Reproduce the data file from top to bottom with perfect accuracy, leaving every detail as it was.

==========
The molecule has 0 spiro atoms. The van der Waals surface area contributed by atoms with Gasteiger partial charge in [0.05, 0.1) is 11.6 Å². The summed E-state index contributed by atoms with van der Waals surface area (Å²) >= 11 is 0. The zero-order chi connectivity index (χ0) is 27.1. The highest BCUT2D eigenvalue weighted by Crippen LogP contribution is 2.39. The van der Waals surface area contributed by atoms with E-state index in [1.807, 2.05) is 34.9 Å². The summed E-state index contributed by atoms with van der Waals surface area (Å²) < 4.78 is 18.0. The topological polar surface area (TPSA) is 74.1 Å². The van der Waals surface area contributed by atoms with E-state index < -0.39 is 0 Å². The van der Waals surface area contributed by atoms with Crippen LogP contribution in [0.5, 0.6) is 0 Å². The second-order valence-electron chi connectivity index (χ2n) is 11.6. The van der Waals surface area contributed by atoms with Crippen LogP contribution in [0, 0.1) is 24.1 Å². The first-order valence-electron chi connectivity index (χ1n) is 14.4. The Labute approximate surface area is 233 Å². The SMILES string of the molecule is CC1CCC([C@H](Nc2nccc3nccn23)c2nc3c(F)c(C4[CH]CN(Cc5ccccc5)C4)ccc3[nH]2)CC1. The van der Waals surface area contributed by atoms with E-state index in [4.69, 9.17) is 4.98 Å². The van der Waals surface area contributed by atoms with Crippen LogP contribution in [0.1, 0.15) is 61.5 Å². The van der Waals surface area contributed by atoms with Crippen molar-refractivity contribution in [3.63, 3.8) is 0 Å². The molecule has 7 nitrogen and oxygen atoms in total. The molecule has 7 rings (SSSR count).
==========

The molecule has 0 spiro atoms. The van der Waals surface area contributed by atoms with Gasteiger partial charge in [0.05, 0.1) is 11.6 Å². The summed E-state index contributed by atoms with van der Waals surface area (Å²) >= 11 is 0. The zero-order chi connectivity index (χ0) is 27.1. The highest BCUT2D eigenvalue weighted by Crippen LogP contribution is 2.39. The van der Waals surface area contributed by atoms with E-state index in [1.807, 2.05) is 34.9 Å². The summed E-state index contributed by atoms with van der Waals surface area (Å²) < 4.78 is 18.0. The topological polar surface area (TPSA) is 74.1 Å². The van der Waals surface area contributed by atoms with E-state index < -0.39 is 0 Å². The van der Waals surface area contributed by atoms with Crippen LogP contribution in [0.5, 0.6) is 0 Å². The second-order valence-electron chi connectivity index (χ2n) is 11.6. The van der Waals surface area contributed by atoms with Crippen LogP contribution in [0, 0.1) is 24.1 Å². The first-order valence-electron chi connectivity index (χ1n) is 14.4. The Labute approximate surface area is 233 Å². The SMILES string of the molecule is CC1CCC([C@H](Nc2nccc3nccn23)c2nc3c(F)c(C4[CH]CN(Cc5ccccc5)C4)ccc3[nH]2)CC1. The van der Waals surface area contributed by atoms with E-state index in [4.69, 9.17) is 4.98 Å². The van der Waals surface area contributed by atoms with Crippen LogP contribution in [0.1, 0.15) is 61.5 Å². The van der Waals surface area contributed by atoms with Crippen molar-refractivity contribution in [3.63, 3.8) is 0 Å². The molecule has 7 nitrogen and oxygen atoms in total. The molecule has 7 rings (SSSR count).